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GeoJournal

, Volume 77, Issue 1, pp 47–62 | Cite as

Integrating publicly available web mapping tools for cartographic visualization of community food insecurity: a prototype

  • Myunghwa Hwang
  • Marissa Smith
Article

Abstract

Spatial profiling of community food security data can help the targeting of geographic areas and populations most vulnerable to food insecurity. While multiple poverty mapping systems support spatial profiling, they often lack capabilities to disseminate mapping results to a wide range of audiences and to spatially link qualitative data to quantitative analysis. To address these limitations, this study presents a web mapping framework which integrates a variety of publicly available software tools to enable spatial exploration of both quantitative and qualitative data. Specifically, our framework allows online choropleth mapping and thematic data exploration through a mixture of free mapping Application Programming Interfaces (APIs) and open source software tools for spatial data processing and desktop-like user interfaces. The study demonstrates this framework by developing a web prototype for informing food insecurity issues in Bogotá, Colombia. The prototype implementation reveals that the proposed framework facilitates the development of scalable and functionally-extensible mapping systems and the identification of community-specific food insecurity problems (e.g., food kitchens inaccessible from workplaces of low-income residents). This suggests that web-based cartographic visualization using publicly available software tools can be useful for spatial examination of community food insecurity as well as for cost-effective distribution of the resulting map information.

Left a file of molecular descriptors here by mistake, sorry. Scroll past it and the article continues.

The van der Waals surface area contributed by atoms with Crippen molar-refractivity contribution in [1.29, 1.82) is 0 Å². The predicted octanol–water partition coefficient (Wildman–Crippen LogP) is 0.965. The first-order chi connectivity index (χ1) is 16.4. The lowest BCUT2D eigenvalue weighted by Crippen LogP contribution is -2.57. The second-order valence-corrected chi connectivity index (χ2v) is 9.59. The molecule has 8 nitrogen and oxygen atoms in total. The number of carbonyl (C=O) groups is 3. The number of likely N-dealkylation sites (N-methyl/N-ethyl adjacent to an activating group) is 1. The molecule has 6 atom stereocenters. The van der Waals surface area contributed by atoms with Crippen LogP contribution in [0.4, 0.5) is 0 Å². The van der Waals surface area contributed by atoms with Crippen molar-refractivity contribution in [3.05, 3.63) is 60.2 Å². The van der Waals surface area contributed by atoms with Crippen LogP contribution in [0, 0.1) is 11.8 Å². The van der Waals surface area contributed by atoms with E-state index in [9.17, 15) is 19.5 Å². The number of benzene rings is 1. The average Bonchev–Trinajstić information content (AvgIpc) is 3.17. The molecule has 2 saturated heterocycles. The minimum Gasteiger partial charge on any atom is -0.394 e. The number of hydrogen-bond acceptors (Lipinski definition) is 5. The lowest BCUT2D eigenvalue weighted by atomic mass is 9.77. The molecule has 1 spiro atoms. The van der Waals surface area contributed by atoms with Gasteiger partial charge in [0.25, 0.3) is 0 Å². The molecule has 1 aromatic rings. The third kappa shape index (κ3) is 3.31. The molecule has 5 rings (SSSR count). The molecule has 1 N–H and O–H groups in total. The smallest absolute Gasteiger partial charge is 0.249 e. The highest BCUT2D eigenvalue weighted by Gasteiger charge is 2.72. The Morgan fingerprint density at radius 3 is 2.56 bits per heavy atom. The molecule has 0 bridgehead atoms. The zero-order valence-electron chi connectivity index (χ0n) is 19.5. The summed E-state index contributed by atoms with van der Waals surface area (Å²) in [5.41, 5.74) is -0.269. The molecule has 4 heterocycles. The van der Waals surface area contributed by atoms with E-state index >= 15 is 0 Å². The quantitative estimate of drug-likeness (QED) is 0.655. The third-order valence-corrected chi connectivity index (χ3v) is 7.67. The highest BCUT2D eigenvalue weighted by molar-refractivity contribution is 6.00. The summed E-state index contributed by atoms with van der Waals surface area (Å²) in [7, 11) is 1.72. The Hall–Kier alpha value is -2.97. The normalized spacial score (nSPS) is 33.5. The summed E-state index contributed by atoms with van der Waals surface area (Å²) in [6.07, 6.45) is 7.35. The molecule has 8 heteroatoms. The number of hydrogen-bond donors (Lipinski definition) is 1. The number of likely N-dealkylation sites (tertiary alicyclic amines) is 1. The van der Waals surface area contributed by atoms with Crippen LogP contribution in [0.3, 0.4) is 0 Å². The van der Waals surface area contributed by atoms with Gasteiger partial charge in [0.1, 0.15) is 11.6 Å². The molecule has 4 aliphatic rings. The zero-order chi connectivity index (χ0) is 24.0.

Keywords

Community food security Web mapping Spatial data exploration Choropleth mapping Free or open source software Bogotá 

Notes

Acknowledgments

We would like to thank Dr. Luc Anselin, Dr. Julia Koschinsky, and Charles R. Schmidt of the GeoDa Center for Geospatial Analysis and Computation at Arizona State University for their support and feedback. Natalia Maria Rojas Tarazona’s research assistance, especially in regards to local data collection in Bogotá, is also gratefully acknowledged.

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Copyright information

© Springer Science+Business Media B.V. 2010

Authors and Affiliations

  1. 1.GeoDa Center for Geospatial Analysis and Computation, School of Geographical Sciences and Urban PlanningArizona State UniversityTempeUSA

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